Global modes of stellar and disc pulsations are revisited with topological tools inherited from condensed matter physics. We present topological quantities to which the existence and the signature of stable and unstable topological modes are connected, and explain the central role played by compressibility in these systems.
Guillaume Roullet - The energetics of mixing in implicit large eddy simulations of oceanic flows
Implicit large eddy simulations (ILES) are a tool to study flows at very large Reynolds numbers. Compared to explicit LES, ILES do not have an explicit sub-grid closure controlling the key turbulent processes such as mixing and dissipation. In ILES these processes are performed implicitly by the numerics which handles the resolved transport. As a result, these processes seem to emerge from a black box. This is a strong critique to ILES. Here, we present a method to diagnose the local rates of tracer mixing and energy dissipation in ILES. The method is based on extracting the irreversible part of the numerical fluxes. We apply the method to a series of idealized Boussinesq stratified flows, including a convection experiment and a gravity current. These local rates, complemented with the injection rate and the conversion rate allow to monitor the exchanges of energy between the kinetic energy, the available potential energy and the background energy reservoirs. This energy cycle reveals how the flows work, from the energy point of view. The diagnostic also naturally provides the mixing efficiency of the flows, which turns out to crucially depend on the primary source of energy, whether it is kinetic or potential.
Joel Sommeria - From internal gravity waves to turbulence and mean flow generation
An overview of experiments on internal gravity waves and inertio-gravity waves performed on the Coriolis rotating platform at Grenoble will be presented. Regimes of wave turbulence are observed in a closed domain, involving cascade process by wave-wave interactions. Stratified turbulence is obtained at small scales as the outcome of this cascade process. Consequences for vertical mixing and mean flow generation by turbulence will be discussed.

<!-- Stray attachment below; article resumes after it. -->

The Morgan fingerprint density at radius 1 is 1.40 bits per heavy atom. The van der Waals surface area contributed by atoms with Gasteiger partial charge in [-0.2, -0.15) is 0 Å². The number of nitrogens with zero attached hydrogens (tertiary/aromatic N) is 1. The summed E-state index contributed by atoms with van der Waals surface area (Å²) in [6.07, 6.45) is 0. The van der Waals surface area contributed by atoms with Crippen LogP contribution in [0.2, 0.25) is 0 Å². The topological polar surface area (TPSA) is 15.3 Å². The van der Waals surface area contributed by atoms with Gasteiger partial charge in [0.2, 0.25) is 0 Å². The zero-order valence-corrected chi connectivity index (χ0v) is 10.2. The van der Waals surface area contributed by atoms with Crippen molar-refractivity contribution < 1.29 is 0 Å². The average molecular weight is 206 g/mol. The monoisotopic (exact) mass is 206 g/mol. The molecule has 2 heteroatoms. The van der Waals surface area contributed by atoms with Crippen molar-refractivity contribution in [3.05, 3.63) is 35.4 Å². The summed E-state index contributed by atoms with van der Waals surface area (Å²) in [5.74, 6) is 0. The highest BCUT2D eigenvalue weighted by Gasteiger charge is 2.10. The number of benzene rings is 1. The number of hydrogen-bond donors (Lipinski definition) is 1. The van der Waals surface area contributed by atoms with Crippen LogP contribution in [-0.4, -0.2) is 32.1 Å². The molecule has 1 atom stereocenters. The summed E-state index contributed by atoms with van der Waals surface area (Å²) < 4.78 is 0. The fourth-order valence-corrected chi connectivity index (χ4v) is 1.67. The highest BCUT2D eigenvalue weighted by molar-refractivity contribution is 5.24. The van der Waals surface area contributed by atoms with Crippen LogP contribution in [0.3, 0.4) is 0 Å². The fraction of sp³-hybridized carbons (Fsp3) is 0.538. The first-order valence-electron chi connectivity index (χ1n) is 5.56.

Beyond sphericity: deformation effects due to fast rotation
Michel Rieutord - Modelling Rapidly Rotating Stars
I shall present a few results obtained within the ESTER project on modelling actual stars like Altair, anticipating evolution of massive stars or predicting the spectral energy distribution of fast rotating stars.
Thomas Guillet - Directions and prospects for stellar hydrodynamics simulations with MUSIC
I will present some possible future directions for simulations of stellar hydrodynamics with the MUSIC code, including convection in fast-rotating stars, as well as prospects towards improving our understanding of stellar convection and waves.
Thomas Gastine - Numerical models of rotating convection in spherical shells
Benjamin Favier - Wall modes in rapidly-rotating convection: an experimental challenge solved by numerical simulations?
Rapidly-rotating thermal convection is relevant in many planetary cores but remains an asymptotic regime difficult to probe numerically or experimentally. Most existing experimental setups are using a cylindrical container elongated along the rotation axis. Unfortunately, recent measurements show the emergence of strong zonal flows attached to the vertical side wall, which significantly perturb the geophysically-relevant heat flux transported by the bulk flow. I will first discuss their origin and illustrate their surprising robustness, reminiscent of topologically-protected edge states in condensed-matter physics. In a second part, I will show using numerical simulations how to suppress them and potentially achieve the geophysically relevant regime of rotating convection in the lab.